Navajo Housing Authority Issues Statement in Response to Letter from Navajo Nation Leadership

NHA provides essential service to Navajo people

Published April 20, 2017

WINDOW ROCK– The Navajo Housing Authority issued the following response to an April 13 letter signed by Navajo Nation President, Russell Begaye, Speaker of the Navajo Nation, Lorenzo Bates, and Navajo Nation Council Delegate Alton Joe Shepherd. The letter calls into question the Authority’s management and federal funding:

“At the Navajo Housing Authority (NHA), our first priority is and always has been to support and enrich the lives of the Navajo Nation by providing quality, safe and affordable housing. We are committed to improving housing on the reservation and promoting economic self-sufficiency for all our tribal members.

NHA works diligently to address housing issues for the Navajo people, managing 9,200 housing units as well as hundreds of ongoing projects. We also focus on investing in sustainable master planning initiatives, building emergency shelters, daycare centers and other public facilities, as well as increasing crime prevention and safety services and expanding housing opportunities for veterans.

Since we launched our five-year expenditure plan in 2012, we have spent down the balance of our federal funds by nearly half, averaging $142 million per year in expenditures. Also in the past five years, we have built more than 500 new housing units and modernized nearly 900 existing units. In 2016 alone, we constructed 119 new units and modernized 50 units.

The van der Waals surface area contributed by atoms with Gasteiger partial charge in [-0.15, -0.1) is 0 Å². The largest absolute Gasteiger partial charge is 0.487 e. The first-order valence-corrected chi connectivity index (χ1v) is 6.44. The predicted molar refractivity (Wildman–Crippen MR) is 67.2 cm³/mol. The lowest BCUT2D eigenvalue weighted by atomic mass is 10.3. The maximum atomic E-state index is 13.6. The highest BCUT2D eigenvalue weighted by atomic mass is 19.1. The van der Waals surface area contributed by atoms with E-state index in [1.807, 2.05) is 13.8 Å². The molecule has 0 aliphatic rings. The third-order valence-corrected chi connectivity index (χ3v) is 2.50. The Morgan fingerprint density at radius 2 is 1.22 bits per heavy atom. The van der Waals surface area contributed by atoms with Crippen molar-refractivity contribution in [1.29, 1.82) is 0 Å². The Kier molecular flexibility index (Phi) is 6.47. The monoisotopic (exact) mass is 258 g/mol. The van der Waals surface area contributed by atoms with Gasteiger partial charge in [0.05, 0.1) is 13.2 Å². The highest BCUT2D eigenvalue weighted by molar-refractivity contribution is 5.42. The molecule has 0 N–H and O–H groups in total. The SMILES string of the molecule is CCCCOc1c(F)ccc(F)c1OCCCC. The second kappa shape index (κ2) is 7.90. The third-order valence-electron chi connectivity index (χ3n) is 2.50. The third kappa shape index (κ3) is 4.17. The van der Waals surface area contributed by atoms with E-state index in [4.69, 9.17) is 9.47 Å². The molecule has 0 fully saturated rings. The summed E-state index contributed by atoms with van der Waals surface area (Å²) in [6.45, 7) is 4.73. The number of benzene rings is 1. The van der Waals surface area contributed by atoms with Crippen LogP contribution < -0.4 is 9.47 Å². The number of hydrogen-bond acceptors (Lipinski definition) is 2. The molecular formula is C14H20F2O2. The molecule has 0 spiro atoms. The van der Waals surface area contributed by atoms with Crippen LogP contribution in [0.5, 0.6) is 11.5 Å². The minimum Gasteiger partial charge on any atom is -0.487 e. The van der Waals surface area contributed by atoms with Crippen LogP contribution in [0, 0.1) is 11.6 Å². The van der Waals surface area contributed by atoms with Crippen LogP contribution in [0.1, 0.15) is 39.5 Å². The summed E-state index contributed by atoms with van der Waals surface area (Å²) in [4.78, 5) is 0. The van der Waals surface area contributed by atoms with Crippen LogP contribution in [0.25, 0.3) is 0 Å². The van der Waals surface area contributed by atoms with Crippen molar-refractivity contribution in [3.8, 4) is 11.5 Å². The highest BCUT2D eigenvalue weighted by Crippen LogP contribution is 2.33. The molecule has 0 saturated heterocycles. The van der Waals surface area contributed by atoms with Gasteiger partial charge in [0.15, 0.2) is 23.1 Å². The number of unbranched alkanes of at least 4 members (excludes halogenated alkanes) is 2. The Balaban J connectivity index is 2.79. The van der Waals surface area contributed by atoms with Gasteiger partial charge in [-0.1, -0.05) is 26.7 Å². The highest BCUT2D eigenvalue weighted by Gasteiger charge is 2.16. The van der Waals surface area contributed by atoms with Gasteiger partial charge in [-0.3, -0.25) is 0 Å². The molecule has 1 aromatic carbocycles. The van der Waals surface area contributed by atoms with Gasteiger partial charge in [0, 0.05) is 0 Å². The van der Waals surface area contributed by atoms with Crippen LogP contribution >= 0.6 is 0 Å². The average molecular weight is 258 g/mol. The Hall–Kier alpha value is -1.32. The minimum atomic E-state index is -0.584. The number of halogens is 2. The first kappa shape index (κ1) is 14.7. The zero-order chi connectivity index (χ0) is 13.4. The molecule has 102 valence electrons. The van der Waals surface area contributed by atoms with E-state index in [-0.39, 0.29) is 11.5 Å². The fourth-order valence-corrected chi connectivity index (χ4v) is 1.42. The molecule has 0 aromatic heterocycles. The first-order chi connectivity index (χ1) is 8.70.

We are also committed to transparency and making efficient use of our federal funding. The US Department of Housing and Urban Development (HUD) reviews NHA annually and independent parties routinely audit our financial statements. We have also made significant improvements to enhance our internal controls and accountability, such as installing customized financial and tenant management software systems to improve program and financial oversight; working with an independent third party to assess and correct procurement inefficiencies; and auditing and reviewing all unfinished projects to redistribute the funds and expedite other projects’ development.

As we near the end of our five-year expenditure plan, we trust that our progress made and reforms undertaken serve as evidence of our good stewardship and dedication to continuous improvement. While these reforms aim to improve oversight and enhance accountability, ultimately we take on each project with the goal of benefitting the Navajo people.”

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